Technology and Trends
 USENET Archives
Newsgroups: comp.os.linux.announce
From: (Eric Youngdale)
Subject: iBCS2 now in public ALPHA testing.
Message-ID: <>
Followup-To: comp.os.linux.misc
Keywords: iBCS2 SCO SVr4 binaries Kernel
Sender: (Matt Welsh)
Reply-To: (Eric Youngdale)
Organization: Free Software Foundation / Cambridge, MA  USA
Date: Tue, 5 Apr 1994 05:32:18 GMT
Approved: (Matt Welsh)
Lines: 90

	IBCS2 code now in public ALPHA testing.

	I have uploaded the latest snapshots of the code that has been
developed by the iBCS2 team to tsx-11.  Up until now, all of this has
been kept in private directories because things were not sufficiently
mature to be of general use.  With this release, the development code
will now appear in the directory pub/linux/ALPHA/ibcs2, and will be
publicly visible (and mirrored) and be more generally available.
There is one important caveat - THIS CODE IS STILL ALPHA.  It may not
work for some applications, and it may do bad things.  The point of
the more public release is to get more people to try it and see how
well it works, develop a track record, and identify further problem
areas.  Please do not assume that all applications will run for you.

	That being said and my backside being covered, one of the
people on the iBCS2 team has the SCO version of WordPerfect, and he
reported that it runs correctly, even under X.  If nothing else, this
by itself stands as an important accomplishment.  Also a number of
SVr4 binaries (including a handful of X binaries) are known to work
correctly, including some commercial applications, but I would need to
dig through my mail to figure out exactly which ones.

	For those of you that do not know, iBCS2 is the standard that
is used by SVr3 to define the interface betweeen user applications and
the kernel.  It has been extended somewhat, and is used in one form or
another by SCO Unix, the Wyse flavor of Unix and the various flavors
of SVr4.  The goal of the project has been to be able to directly run
binaries from these other flavors of Unix on a linux box.  Some of the
components are already in the distribution kernel as of linux 1.0 -
(i.e. the COFF and ELF program loaders), and has been a stub in the
ibcs2 directory to catch lcall 7,0 instructions for quite some time.
The iBCS2 emulator is the piece that translates these syscalls so that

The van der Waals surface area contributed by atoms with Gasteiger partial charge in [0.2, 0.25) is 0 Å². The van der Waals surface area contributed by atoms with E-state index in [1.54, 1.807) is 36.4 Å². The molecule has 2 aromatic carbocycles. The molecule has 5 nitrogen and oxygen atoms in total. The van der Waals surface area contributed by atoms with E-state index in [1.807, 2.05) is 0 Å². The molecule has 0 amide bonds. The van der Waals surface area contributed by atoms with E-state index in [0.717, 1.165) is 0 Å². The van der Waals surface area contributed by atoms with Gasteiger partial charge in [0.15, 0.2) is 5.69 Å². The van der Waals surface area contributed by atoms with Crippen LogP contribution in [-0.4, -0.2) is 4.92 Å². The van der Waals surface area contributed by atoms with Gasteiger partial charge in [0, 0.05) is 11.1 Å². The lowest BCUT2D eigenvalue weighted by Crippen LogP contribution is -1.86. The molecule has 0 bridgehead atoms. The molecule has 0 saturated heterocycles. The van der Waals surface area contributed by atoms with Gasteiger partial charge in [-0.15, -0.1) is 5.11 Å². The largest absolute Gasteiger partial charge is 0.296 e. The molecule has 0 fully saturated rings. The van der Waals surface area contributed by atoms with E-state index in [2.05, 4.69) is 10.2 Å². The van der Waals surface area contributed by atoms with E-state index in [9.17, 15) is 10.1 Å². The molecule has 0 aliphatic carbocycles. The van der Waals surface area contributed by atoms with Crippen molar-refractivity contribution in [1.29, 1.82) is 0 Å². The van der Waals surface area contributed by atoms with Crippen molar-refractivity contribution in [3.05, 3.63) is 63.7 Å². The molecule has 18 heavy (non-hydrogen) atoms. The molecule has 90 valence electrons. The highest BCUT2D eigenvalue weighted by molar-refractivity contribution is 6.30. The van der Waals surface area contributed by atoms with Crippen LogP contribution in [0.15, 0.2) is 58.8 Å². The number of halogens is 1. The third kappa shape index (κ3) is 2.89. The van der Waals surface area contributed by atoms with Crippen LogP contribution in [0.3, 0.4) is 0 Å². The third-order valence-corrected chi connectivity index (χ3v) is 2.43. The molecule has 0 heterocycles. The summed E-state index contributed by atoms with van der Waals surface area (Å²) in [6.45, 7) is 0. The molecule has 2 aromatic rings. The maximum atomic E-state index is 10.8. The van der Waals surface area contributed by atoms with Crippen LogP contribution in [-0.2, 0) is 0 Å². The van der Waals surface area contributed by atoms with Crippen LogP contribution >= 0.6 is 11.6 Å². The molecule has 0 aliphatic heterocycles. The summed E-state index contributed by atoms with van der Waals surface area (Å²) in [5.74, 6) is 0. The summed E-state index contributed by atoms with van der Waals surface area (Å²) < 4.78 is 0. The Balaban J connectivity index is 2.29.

the linux kernel can do the right thing, and this can be found in the
file ibcs-94????.tar.gz.  There are installation instructions
available inside of the package.  Note: the iBCS2 emulator can be
configured either as a builtin part of the kernel, or as a loadable
module if you do not wish to permenantly bloat your kernel.

	The next point is that many iBCS2 binaries will require shared
libraries.  Many SCO binaries are staticly linked (i.e. WordPerfect),
and in these cases you can skip the rest of this paragraph.  With SVr4
binaries and the ELF format, you will find that the use of shared
libraries will be much more common - perhaps even universal.  Part of
the iBCS2 effort has been to develop a iBCS2 compliant version of libc
which could be built into shared libraries and used for those
applications that require it.  The source tree for the iBCS2 compliant
library should be available in the same directory that the ibcs2
emulator code can be found.  Note that very limited support is
available for networking applicatons that use the network services
shared library libnsl.

	If you need shared libraries for SVr4 binaries, they are
available, and they work with many applications.  Precompiled versions
of, and are available (the library
itself must be built on a SVr4 machine - there are not yet tools for
linking ELF shared libraries under linux).  The networking support is
present and it works as long as the application uses a sockets for
communication, and does not attempt to do anything fancy with
functions in libnsl.  If you need shared libraries for X11, you can
obtain precompiled versions of XFree86 for SVr4 from several ftp
sites.  Applications that use sockets can effectively bypass much of
the stuff that would normally be in as there is direct
support for sockets in the linux kernel, and the ELF shared library directly uses these functions.

	The current status of this writing is that if you need shared
libraries for SCO binaries you may be out of luck.  If your SCO
license permits it (assuming you have SCO), you may copy the shared
library from that machine to your linux box and use it and it will
work.  There are some knotty problems in stdio that are specific to
the SCO version of the shared library, and until these get solved the
shared library that is generated from the source tree may be of
limited use for SCO applications.  Once again, there is no support for
applications that use the shared library.

	A list of applications that are known to work will be
periodically stored on tsx-11 so that you have some idea what the
situation is before you plunk down cash and actually buy something.
If you happen to have some application lying around, and you try it,
please report the results.  Any success stories will be added to the
list.  If you encounter any problems, and wish to dig in and try and
fix it yourself, please feel free to give it a try and report the
results back.  If you have problems please report them, and by all
means feel free to actually solve it (and report the results) instead
of waiting for someone else to do it for you.